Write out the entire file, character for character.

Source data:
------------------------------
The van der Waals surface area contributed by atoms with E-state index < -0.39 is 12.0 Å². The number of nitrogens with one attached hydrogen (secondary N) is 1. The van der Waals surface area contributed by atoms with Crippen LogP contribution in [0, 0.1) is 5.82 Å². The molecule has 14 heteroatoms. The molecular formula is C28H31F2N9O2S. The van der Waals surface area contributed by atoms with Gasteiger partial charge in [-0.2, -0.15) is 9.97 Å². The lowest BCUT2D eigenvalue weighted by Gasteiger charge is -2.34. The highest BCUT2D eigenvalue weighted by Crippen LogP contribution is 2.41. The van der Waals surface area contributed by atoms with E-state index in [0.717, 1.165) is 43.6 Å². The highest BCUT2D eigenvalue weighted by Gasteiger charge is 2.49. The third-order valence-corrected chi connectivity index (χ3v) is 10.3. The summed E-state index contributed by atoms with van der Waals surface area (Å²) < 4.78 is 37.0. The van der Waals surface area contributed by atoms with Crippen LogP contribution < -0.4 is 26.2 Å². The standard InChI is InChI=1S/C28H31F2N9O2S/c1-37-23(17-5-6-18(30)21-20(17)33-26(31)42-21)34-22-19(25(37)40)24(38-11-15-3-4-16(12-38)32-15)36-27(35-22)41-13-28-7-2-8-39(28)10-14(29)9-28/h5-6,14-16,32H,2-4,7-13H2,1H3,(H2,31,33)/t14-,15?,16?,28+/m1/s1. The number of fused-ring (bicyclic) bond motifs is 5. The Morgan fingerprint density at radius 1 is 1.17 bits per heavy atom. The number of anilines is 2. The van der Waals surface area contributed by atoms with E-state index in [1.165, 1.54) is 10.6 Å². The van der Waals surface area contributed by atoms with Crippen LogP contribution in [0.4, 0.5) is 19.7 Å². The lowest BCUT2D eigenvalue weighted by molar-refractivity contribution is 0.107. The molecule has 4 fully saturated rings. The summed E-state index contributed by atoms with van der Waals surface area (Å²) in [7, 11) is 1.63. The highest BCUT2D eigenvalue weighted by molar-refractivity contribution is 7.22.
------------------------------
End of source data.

The van der Waals surface area contributed by atoms with E-state index < -0.39 is 12.0 Å². The number of nitrogens with one attached hydrogen (secondary N) is 1. The van der Waals surface area contributed by atoms with Crippen LogP contribution in [0, 0.1) is 5.82 Å². The molecule has 14 heteroatoms. The molecular formula is C28H31F2N9O2S. The van der Waals surface area contributed by atoms with Gasteiger partial charge in [-0.2, -0.15) is 9.97 Å². The lowest BCUT2D eigenvalue weighted by Gasteiger charge is -2.34. The highest BCUT2D eigenvalue weighted by Crippen LogP contribution is 2.41. The van der Waals surface area contributed by atoms with E-state index in [0.717, 1.165) is 43.6 Å². The highest BCUT2D eigenvalue weighted by Gasteiger charge is 2.49. The third-order valence-corrected chi connectivity index (χ3v) is 10.3. The summed E-state index contributed by atoms with van der Waals surface area (Å²) < 4.78 is 37.0. The van der Waals surface area contributed by atoms with Crippen LogP contribution < -0.4 is 26.2 Å². The standard InChI is InChI=1S/C28H31F2N9O2S/c1-37-23(17-5-6-18(30)21-20(17)33-26(31)42-21)34-22-19(25(37)40)24(38-11-15-3-4-16(12-38)32-15)36-27(35-22)41-13-28-7-2-8-39(28)10-14(29)9-28/h5-6,14-16,32H,2-4,7-13H2,1H3,(H2,31,33)/t14-,15?,16?,28+/m1/s1. The number of fused-ring (bicyclic) bond motifs is 5. The Morgan fingerprint density at radius 1 is 1.17 bits per heavy atom. The number of anilines is 2. The van der Waals surface area contributed by atoms with E-state index in [1.165, 1.54) is 10.6 Å². The van der Waals surface area contributed by atoms with Crippen LogP contribution in [0.4, 0.5) is 19.7 Å². The lowest BCUT2D eigenvalue weighted by molar-refractivity contribution is 0.107. The molecule has 4 fully saturated rings. The summed E-state index contributed by atoms with van der Waals surface area (Å²) in [7, 11) is 1.63. The highest BCUT2D eigenvalue weighted by molar-refractivity contribution is 7.22.